The goal of cosmetic surgery is to improve a person's appearance, self-esteem, and self-confidence. It can be performed anywhere on the face and body, and it has been proven to have a positive effect on people's lives. Does plastic surgery make patients feel better? Studies have shown that people report greater satisfaction with the part of the body where they had surgery, and that it can lead to an increase in self-esteem, quality of life, self-confidence and long-term interpersonal relationships. For example, women who underwent a reduction mammoplasty reported improved functioning in domains such as “self-esteem”, “self-esteem”, distress and shyness, and “quality of life”.
However, many of these studies have methodological limitations, such as small sample sizes and a potentially biased determination. It could be said that patients who agree to participate in such research and commit to conducting interviews before and after the intervention represent a biased group, but none of the studies estimated the extent of this possible bias. In addition, clinical interviews may be subject to bias on the part of both the respondent and the interviewer, and very few studies employed people who were “blindly qualified”. Of particular concern is that not all studies used valid assessment tools, making it difficult to interpret the results.
Furthermore, most studies evaluated very specific procedures and it is not clear how generalizable their results are to other types of cosmetic intervention. Delinsky (1) found that media exposure and indirect experience predicted a greater likelihood of undergoing cosmetic surgery. This indicates that people are increasingly concerned about their physical appearance and are looking for cosmetic improvements. It can also facilitate exercise and, as with other forms of cosmetic surgery, it can improve confidence and mental health.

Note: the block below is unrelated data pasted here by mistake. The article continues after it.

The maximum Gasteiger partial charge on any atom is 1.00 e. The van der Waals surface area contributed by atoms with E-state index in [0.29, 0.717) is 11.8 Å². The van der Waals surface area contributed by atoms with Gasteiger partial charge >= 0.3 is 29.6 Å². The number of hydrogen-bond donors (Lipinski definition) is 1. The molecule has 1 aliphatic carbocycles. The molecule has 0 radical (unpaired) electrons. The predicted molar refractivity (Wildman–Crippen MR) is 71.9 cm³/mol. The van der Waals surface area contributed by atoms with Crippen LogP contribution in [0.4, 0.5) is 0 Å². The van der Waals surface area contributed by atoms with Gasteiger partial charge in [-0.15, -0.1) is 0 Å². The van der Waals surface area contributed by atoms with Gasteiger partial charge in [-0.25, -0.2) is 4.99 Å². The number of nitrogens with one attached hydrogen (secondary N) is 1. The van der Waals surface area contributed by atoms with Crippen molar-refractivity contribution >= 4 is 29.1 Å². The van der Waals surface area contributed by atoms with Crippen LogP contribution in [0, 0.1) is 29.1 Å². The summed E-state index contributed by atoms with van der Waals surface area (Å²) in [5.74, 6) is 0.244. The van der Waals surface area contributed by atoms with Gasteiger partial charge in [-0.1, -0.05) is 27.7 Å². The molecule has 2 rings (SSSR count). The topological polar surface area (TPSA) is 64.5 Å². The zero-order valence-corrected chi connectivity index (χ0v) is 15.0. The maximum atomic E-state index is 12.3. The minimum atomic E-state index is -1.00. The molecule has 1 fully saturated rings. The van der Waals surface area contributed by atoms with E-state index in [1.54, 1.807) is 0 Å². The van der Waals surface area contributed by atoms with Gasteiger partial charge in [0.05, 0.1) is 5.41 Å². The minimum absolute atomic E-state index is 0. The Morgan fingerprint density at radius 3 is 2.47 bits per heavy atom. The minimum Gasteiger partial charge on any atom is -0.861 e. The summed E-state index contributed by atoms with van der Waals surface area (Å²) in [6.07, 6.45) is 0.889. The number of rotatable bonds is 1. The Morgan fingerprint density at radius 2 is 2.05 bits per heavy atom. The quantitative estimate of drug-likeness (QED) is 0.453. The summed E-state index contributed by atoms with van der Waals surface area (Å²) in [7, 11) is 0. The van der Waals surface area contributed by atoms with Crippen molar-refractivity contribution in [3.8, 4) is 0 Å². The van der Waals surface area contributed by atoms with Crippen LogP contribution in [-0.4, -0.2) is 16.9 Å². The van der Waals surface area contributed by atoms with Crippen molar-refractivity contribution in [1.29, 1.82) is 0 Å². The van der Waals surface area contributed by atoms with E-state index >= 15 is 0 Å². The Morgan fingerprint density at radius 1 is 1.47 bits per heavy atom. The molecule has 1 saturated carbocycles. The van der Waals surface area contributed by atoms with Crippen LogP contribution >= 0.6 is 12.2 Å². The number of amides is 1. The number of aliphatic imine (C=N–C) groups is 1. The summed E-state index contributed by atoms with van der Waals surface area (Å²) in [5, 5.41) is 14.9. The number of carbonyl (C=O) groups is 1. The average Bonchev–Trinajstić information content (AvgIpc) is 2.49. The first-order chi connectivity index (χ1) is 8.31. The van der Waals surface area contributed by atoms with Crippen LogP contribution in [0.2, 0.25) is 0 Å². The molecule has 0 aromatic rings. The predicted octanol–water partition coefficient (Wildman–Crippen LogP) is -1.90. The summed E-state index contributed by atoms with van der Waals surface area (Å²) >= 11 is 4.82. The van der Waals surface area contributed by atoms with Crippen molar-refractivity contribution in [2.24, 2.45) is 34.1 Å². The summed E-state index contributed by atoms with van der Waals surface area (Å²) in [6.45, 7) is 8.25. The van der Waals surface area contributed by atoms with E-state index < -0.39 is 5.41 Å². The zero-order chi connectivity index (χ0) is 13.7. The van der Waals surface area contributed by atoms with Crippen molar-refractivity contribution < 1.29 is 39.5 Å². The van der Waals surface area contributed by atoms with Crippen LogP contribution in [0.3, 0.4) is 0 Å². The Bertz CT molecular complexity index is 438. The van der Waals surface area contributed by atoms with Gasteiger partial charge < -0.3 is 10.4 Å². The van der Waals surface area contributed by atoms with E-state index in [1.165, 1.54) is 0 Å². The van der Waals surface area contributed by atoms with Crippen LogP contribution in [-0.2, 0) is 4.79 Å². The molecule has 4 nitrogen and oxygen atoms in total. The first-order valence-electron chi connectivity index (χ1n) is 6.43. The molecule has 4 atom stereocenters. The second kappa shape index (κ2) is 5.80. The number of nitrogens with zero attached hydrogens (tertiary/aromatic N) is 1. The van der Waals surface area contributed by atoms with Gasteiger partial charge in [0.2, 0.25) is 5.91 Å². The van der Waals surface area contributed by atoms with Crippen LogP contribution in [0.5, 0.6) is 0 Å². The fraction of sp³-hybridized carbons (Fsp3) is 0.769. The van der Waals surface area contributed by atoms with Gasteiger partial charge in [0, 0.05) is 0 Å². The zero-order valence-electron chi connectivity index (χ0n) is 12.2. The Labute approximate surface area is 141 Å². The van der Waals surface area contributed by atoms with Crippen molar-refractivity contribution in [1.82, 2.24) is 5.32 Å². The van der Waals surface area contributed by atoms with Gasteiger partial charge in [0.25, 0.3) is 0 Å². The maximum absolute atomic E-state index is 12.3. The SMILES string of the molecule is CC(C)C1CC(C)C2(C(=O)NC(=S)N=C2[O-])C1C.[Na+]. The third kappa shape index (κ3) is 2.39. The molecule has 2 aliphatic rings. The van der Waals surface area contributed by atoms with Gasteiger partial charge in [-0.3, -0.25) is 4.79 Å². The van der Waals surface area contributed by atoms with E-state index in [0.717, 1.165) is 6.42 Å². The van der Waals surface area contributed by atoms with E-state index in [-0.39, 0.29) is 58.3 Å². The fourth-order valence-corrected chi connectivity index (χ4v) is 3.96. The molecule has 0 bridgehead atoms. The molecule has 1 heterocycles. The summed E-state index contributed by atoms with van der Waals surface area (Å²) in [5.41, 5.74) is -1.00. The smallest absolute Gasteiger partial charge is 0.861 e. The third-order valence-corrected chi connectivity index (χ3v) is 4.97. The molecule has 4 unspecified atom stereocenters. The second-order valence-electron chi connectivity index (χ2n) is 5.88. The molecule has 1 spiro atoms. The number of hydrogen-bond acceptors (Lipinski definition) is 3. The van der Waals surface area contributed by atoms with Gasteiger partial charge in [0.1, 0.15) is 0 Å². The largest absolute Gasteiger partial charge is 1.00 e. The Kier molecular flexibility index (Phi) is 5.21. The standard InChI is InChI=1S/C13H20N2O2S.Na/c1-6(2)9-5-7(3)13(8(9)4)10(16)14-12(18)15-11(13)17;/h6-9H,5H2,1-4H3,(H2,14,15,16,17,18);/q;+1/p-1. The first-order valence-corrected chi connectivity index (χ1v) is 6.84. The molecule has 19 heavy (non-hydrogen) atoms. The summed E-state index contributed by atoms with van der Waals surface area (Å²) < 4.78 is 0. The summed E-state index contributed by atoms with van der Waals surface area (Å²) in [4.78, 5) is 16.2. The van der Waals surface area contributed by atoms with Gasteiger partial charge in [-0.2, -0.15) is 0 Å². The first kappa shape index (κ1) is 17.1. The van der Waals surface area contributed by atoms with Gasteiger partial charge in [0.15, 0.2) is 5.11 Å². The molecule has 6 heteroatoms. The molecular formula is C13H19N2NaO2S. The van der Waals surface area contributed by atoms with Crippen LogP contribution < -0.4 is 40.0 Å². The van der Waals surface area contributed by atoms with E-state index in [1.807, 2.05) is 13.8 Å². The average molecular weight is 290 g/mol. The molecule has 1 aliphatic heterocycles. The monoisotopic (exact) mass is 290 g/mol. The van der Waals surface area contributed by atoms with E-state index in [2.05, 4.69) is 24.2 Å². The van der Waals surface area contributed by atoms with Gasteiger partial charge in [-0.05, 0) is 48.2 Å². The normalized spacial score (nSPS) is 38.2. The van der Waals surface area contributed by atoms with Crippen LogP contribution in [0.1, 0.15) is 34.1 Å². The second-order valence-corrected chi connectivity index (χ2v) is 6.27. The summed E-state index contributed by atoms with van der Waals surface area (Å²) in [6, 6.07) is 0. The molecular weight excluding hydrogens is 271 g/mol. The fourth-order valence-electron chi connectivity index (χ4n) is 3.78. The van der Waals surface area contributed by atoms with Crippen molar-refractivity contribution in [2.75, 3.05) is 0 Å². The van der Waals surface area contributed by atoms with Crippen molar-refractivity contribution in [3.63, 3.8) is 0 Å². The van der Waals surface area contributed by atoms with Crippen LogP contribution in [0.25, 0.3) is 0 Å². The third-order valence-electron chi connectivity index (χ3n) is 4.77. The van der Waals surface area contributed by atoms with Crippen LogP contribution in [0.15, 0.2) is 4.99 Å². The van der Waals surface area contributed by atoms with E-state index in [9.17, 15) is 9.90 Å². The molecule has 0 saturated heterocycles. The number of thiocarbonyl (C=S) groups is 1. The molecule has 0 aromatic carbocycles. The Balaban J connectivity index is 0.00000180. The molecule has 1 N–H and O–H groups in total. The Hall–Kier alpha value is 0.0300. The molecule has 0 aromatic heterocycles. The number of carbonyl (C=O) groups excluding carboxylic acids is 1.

Most studies indicate that, in general, people are satisfied with the outcome of cosmetic procedures, but few rigorous evaluations have been conducted. It is also useful to review previous cosmetic interventions, including the number of previous procedures and their cosmetic and psychosocial outcome as perceived by the patient, as well as their family and friends. Psychologists can also find clinical functions to help cosmetic surgery patients, such as helping plastic surgeons perform such evaluations. In addition, such procedures are performed by a variety of different professionals, including aesthetic doctors, dermatologists and plastic surgeons.
The number of cosmetic procedures increased 44 percent between 2003 and 2004 according to the American Society for Aesthetic Plastic Surgery. Patients should be informed about the likely cosmetic outcome and should be fully informed of possible side effects and complications. First of all, the person's attitude to the cosmetic problem and the distress and disability associated with it should be evaluated). Crockett et al. (20) showed that reality television about cosmetic surgery plays an important role in patients' perceptions of cosmetic surgery and in decision-making. Rhinoplasty (more commonly known as nose surgery) is a form of cosmetic surgery that repairs and reshapes the nose, which can lead to better sleep, reduce snoring and reduce problems related to sleep apnea. Most people are motivated to undergo cosmetic surgery because of dissatisfaction with body image, says Susan Thorpe, professor of psychology at the University of Surrey in Guildford, Surrey, who conducts research on cosmetic surgery.